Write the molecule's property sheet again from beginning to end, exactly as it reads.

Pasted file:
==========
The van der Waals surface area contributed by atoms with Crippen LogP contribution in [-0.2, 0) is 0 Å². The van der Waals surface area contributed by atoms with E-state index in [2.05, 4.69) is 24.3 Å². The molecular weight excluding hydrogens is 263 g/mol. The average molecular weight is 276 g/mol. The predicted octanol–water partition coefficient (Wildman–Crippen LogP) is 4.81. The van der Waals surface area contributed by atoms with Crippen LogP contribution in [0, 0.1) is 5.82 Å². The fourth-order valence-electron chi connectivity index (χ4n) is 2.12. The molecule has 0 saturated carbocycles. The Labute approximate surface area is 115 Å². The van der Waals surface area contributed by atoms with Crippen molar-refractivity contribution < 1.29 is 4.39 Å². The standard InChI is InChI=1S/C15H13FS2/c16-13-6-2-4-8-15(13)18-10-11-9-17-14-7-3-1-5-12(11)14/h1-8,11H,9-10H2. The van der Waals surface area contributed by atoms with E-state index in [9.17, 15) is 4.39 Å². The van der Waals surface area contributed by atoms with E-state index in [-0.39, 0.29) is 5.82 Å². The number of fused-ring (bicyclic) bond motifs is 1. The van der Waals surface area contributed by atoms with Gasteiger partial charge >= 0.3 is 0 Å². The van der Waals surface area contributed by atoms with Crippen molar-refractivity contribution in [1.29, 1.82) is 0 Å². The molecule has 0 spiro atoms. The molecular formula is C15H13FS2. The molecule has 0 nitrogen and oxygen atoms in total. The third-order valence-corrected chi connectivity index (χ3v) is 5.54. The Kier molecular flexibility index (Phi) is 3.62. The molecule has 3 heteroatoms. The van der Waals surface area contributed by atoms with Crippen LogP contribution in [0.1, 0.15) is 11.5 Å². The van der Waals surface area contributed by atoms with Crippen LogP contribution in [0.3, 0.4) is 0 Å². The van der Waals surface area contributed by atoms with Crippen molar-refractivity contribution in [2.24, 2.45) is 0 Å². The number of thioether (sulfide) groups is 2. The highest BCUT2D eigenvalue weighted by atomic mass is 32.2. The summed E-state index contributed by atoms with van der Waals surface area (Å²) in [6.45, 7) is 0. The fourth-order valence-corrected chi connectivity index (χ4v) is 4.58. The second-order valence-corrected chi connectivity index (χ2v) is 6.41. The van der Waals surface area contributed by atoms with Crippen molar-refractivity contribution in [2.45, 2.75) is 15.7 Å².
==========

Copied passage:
The van der Waals surface area contributed by atoms with Crippen LogP contribution in [-0.2, 0) is 0 Å². The van der Waals surface area contributed by atoms with E-state index in [2.05, 4.69) is 24.3 Å². The molecular weight excluding hydrogens is 263 g/mol. The average molecular weight is 276 g/mol. The predicted octanol–water partition coefficient (Wildman–Crippen LogP) is 4.81. The van der Waals surface area contributed by atoms with Crippen LogP contribution in [0, 0.1) is 5.82 Å². The fourth-order valence-electron chi connectivity index (χ4n) is 2.12. The molecule has 0 saturated carbocycles. The Labute approximate surface area is 115 Å². The van der Waals surface area contributed by atoms with Crippen molar-refractivity contribution < 1.29 is 4.39 Å². The standard InChI is InChI=1S/C15H13FS2/c16-13-6-2-4-8-15(13)18-10-11-9-17-14-7-3-1-5-12(11)14/h1-8,11H,9-10H2. The van der Waals surface area contributed by atoms with E-state index in [9.17, 15) is 4.39 Å². The van der Waals surface area contributed by atoms with E-state index in [-0.39, 0.29) is 5.82 Å². The number of fused-ring (bicyclic) bond motifs is 1. The van der Waals surface area contributed by atoms with Gasteiger partial charge >= 0.3 is 0 Å². The van der Waals surface area contributed by atoms with Crippen molar-refractivity contribution in [1.29, 1.82) is 0 Å². The molecule has 0 spiro atoms. The molecular formula is C15H13FS2. The molecule has 0 nitrogen and oxygen atoms in total. The third-order valence-corrected chi connectivity index (χ3v) is 5.54. The Kier molecular flexibility index (Phi) is 3.62. The molecule has 3 heteroatoms. The van der Waals surface area contributed by atoms with Crippen LogP contribution in [0.1, 0.15) is 11.5 Å². The van der Waals surface area contributed by atoms with Crippen LogP contribution in [0.3, 0.4) is 0 Å². The van der Waals surface area contributed by atoms with Crippen molar-refractivity contribution in [2.24, 2.45) is 0 Å². The number of thioether (sulfide) groups is 2. The highest BCUT2D eigenvalue weighted by atomic mass is 32.2. The summed E-state index contributed by atoms with van der Waals surface area (Å²) in [6.45, 7) is 0. The fourth-order valence-corrected chi connectivity index (χ4v) is 4.58. The second-order valence-corrected chi connectivity index (χ2v) is 6.41. The van der Waals surface area contributed by atoms with Crippen molar-refractivity contribution in [2.45, 2.75) is 15.7 Å².